Every reader has a favorite author; one who creates literature in a way that strikes them emotionally or catches their attention. Each author writes in a unique form, or an author’s style, to introduce literary elements to their writing. A key piece of an author’s overall writing style is how they introduce and develop characters. An author utilizes characterization to describe personal thoughts and appearance by usage of a direct description of the character, another character’s words or opinions of the character being described, or the character’s own words, thoughts, or actions.
Characterization is important to an author’s style of writing because it allows the reader to compare a character’s changing thoughts, feelings, and actions throughout the story to reveal their level of maturation and acceptance of the plot. Authors Silvia Plath of Initiation, and Rona Maynard of The Fan Club, use both similar and different techniques of introducing characters to their stories. Both authors create the personality and appearance of their main characters by presenting their thoughts.
Silvia Plath describes her main character, Millicent, overall as a plain, shy, brown-haired girl from Lansing High School, looking to revolutionize the way students in her school accept individual personalities by opting out of an invitation to join the “popular” sorority. To highlight these points of Millicent’s character, Plath writes: “What girl at Lansing High would not want to be in her place now? Millicent thought, amused. What girl would not want to be one of the elect, no matter if it did mean five days of initiation before and after school, ending in the climax of Rat Court on Friday night when they made the new girls members? At the end of the story, Plath includes Millicent thinking to herself, “How she had proved something to herself by going through everything, even Rat Court, and then deciding not to join the sorority after all. And how she could still be friends with everybody. ” These examples of Millicent’s thoughts describe her personality, intentions, and her hopefulness to create acceptance of individuality. Similarly, Rona Maynard includes the thoughts of her main character, Laura, criticizing the exclusive “popular” crowd at her school.
To show Laura’s jealousy, Maynard writes, “She [Laura] thought of their identical brown loafers, their plastic purses, their hostile stares as they passed her in the corridors. She didn’t care. They were clods, the whole lot of them. ” By presenting their thoughts, both authors created the personalities of the main characters. In addition to including characters’ thoughts, Silvia Plath and Rona Maynard introduce characters by way of direct characterization. In this method of character development, the author describes what the character is like in appearance, personality, or both.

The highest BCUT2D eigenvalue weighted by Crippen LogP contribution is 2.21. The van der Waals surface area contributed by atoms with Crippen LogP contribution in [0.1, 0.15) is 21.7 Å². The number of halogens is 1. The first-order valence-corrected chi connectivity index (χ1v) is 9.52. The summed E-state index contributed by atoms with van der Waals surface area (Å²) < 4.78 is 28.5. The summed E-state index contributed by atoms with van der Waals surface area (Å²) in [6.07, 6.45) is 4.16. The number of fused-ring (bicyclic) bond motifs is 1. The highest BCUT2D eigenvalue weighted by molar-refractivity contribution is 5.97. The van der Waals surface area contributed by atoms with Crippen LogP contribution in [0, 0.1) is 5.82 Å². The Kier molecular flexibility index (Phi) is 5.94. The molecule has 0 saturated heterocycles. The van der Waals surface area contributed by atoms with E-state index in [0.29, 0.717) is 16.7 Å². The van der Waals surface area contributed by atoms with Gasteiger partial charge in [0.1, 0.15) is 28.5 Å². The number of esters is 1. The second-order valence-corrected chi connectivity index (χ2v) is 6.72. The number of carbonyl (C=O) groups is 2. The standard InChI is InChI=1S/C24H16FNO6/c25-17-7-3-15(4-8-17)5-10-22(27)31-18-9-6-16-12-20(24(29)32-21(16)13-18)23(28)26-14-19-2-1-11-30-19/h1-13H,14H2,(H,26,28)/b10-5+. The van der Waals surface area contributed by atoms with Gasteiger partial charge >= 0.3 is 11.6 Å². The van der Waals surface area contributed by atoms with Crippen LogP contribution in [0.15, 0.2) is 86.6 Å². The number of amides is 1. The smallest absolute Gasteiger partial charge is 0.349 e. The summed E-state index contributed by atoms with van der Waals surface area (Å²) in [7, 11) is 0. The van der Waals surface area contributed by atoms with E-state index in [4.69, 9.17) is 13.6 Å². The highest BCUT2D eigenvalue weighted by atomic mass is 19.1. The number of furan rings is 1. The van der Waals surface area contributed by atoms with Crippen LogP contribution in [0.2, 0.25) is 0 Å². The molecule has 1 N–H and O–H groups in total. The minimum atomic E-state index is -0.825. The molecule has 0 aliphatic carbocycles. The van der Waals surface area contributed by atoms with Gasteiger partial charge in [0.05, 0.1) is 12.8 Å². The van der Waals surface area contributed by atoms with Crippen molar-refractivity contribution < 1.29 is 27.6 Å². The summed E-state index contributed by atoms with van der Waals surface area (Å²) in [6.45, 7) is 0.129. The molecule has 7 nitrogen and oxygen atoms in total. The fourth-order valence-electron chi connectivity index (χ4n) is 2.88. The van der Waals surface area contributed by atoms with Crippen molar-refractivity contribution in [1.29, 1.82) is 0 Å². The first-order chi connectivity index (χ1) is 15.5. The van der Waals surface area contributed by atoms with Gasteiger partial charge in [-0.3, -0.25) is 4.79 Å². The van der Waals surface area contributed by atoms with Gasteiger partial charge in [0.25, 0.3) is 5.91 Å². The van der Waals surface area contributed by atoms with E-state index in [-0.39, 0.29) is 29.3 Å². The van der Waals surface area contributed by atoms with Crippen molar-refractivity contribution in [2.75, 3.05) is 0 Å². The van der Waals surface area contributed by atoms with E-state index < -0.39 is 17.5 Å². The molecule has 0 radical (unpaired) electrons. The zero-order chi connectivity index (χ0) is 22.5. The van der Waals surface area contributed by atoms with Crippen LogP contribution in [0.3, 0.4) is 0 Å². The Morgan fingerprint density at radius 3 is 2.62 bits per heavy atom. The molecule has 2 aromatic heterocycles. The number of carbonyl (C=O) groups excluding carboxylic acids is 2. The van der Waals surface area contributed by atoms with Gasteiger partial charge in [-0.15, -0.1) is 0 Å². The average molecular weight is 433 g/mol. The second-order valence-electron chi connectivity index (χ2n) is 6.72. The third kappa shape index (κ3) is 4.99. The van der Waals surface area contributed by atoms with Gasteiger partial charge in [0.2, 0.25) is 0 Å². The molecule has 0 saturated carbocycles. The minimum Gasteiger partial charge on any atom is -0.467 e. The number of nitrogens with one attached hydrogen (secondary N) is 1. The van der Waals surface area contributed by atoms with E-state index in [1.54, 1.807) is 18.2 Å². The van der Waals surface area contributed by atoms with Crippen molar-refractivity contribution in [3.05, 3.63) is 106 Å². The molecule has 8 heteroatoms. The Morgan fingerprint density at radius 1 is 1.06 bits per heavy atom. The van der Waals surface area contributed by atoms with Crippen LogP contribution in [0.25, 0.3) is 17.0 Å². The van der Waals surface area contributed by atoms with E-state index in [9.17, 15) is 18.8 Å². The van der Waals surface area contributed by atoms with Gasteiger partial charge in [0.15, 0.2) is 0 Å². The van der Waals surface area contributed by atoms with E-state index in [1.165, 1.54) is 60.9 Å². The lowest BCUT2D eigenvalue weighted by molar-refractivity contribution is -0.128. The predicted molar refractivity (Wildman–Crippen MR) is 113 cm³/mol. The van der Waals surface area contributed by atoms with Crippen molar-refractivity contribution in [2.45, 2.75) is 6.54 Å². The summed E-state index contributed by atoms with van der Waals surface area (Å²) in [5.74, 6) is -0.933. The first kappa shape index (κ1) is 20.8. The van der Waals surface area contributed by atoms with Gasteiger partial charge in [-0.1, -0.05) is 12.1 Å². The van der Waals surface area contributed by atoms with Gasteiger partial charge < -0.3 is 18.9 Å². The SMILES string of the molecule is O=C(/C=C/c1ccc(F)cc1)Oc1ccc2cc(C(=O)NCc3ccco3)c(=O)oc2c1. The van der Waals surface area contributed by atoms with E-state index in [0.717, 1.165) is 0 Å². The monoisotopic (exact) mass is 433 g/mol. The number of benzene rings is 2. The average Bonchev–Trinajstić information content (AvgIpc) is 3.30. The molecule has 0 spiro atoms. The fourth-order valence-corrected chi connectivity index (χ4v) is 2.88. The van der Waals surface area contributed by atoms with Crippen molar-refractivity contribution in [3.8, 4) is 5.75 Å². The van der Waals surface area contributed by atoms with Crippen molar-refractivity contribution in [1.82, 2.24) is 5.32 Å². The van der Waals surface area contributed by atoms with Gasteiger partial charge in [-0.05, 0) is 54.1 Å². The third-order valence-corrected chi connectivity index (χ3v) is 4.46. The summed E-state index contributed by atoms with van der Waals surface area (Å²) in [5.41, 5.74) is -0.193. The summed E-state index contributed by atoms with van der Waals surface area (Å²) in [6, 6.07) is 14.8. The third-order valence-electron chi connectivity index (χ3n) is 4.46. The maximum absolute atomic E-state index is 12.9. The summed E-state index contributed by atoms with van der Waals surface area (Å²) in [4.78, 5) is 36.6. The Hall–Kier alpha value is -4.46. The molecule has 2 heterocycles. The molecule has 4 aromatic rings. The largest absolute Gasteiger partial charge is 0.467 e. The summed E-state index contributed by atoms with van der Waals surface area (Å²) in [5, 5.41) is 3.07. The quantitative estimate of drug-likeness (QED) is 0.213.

Plath brings in a minor character Betsy Johnson, simply by describing her as, “the vivacious blonde secretary of the sorority”. As another example Silvia Plath writes, “She [Louise Fullerton] was another celebrity in high school, pretty and dark and Vice-President of the Student Council. ” Similarly, Rona Maynard describes one of her main characters as, “Rachel Horton- alone as always, her too-long skirt billowing over the white, heavy columns of her legs, her freckled face ringed with shapeless black curls. ” Both authors use examples like these to present their characters in the narration of the story.
Although Plath and Maynard use comparable ways of characterization in their novellas, there is a notable difference in their pieces of literature. In the closing of The Fan Club, Laura’s action of joining in with the bullying of the group that she had originally disliked shows that her original thoughts and scoffs against the group were based out of jealousy. As a character, Maynard uses Laura’s actions to unveil a personality with a need for acceptance, and Laura’s will to do anything, including turn to bullying her so-called friend, to gain it.
Unlike Maynard, Silvia Plath uses Millicent’s actions of going through with the initiation ceremony of joining the sorority, to develop a positive outcome of personality. Millicent decides to make a decision to prove a point that individuality should be accepted by not joining the sorority after she receives the invitation. However, Plath does not include the actual action of Millicent declining the invitation, but rather leaves the story at her walking to where she will be offered the invitation, but thinking to herself that she will not accept.
Maynard uses actions to characterize Laura at the end of the story, while Plath leaves off with Millicent’s thoughts. Silvia Plath and Rona Maynard use characterization in similar ways. However, the differences in their technique create their unique author’s style. A comparison of the two novellas reveals that although both stories are based on a similar topic of acceptance, the different ways of displaying characterization creates each author’s individual style of writing.